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Systems Biology of Alcohol Addiction: Modeling and validating disease state networks in human and animal brains for understanding pathophysiolgy, predicting outcomes and improving therapy

Periodic Reporting for period 1 - SyBil-AA (Systems Biology of Alcohol Addiction: Modeling and validating disease state networks in human and animal brains for understanding pathophysiolgy, predicting outcomes and improving therapy)

Reporting period: 2016-01-01 to 2017-06-30

In the EU, an adult consumes on average 11 liters of pure alcohol each year – more than in any other region in the world. The impact on society is enormous. Not only is alcohol linked to many non-communicable diseases, including cancers, cardiovascular diseases, liver cirrhosis, neuropsychiatric disorders and fetal alcohol syndrome. It also leads to alcohol addiction – also called alcoholism – the most severe form of alcohol use disorders. Nearly 20 million European citizens may suffer from this disorder which leads to a much larger loss in average life expectancy than life-time smoking.

Alcohol addiction is characterized by cycles of excessive alcohol consumption, interspersed with intervals of abstinence, and frequent relapses. The vulnerability to relapse is a key element of the disease process and blocking relapse is therefore the most important treatment objective. Despite many efforts, the outcomes for even the best studied treatment programs are not impressive, with about half of the patients relapsing within a year. The few pharmacotherapies available for alcohol addiction have not changed this situation because these medications have small effect sizes and only a minority of the patients do benefit from such treatments. Not surprisingly, the impact of these pharmacotherapies on clinical practice is low.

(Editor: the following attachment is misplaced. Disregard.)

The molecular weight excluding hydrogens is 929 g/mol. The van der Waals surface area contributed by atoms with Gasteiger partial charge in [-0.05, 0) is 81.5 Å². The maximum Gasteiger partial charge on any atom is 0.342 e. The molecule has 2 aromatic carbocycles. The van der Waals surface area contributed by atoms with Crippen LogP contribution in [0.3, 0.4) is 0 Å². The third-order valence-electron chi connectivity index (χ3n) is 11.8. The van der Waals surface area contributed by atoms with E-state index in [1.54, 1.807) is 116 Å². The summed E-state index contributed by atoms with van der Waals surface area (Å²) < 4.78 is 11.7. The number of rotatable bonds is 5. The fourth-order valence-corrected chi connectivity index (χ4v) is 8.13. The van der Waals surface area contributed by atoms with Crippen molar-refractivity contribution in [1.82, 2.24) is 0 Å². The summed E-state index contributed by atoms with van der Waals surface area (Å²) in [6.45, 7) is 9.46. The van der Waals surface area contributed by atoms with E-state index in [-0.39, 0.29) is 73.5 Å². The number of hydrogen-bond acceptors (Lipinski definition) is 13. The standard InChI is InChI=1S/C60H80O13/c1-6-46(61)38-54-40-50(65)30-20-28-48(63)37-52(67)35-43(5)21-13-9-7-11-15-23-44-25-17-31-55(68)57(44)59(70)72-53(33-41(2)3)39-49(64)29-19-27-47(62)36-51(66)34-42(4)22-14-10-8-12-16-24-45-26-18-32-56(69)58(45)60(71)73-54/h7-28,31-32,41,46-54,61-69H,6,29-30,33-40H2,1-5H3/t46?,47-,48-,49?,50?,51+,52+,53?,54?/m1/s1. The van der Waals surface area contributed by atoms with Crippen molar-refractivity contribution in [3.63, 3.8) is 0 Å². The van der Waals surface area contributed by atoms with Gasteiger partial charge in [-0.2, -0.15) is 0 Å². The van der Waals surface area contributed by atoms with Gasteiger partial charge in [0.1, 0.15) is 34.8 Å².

The urgency to understand more about the changes in the brain of alcohol addicts and to find effective treatments is obvious. Considerable research efforts have been made all over the world and led to increased understanding of the psychological and neurobiological processes that underlie addictive disorders. In turn, there was substantial enthusiasm about the prospect of developing novel, mechanism based therapies. So far, these prospects have not played out, indicating that the translation of scientific knowledge into the clinical praxis of addiction therapy is not easy. While this translational gap has complex causes, we think that one important limitation of the current neurobiological view on alcohol addiction is the focus on only a few processes and brain regions, albeit the broad systemic actions of alcohol are commonly acknowledged.

Within the SyBil-AA project we address this problem by adopting a global perspective on brain network organization – the connectome – by making use of mathematical and network theoretical methods. These advanced computational tools will help us to properly describe the dynamics of brain networks in the addicted state and to compare these with healthy brains. We can then build predictive models about the effects of therapeutic interventions, and generate new hypotheses for testing in animal models and humans.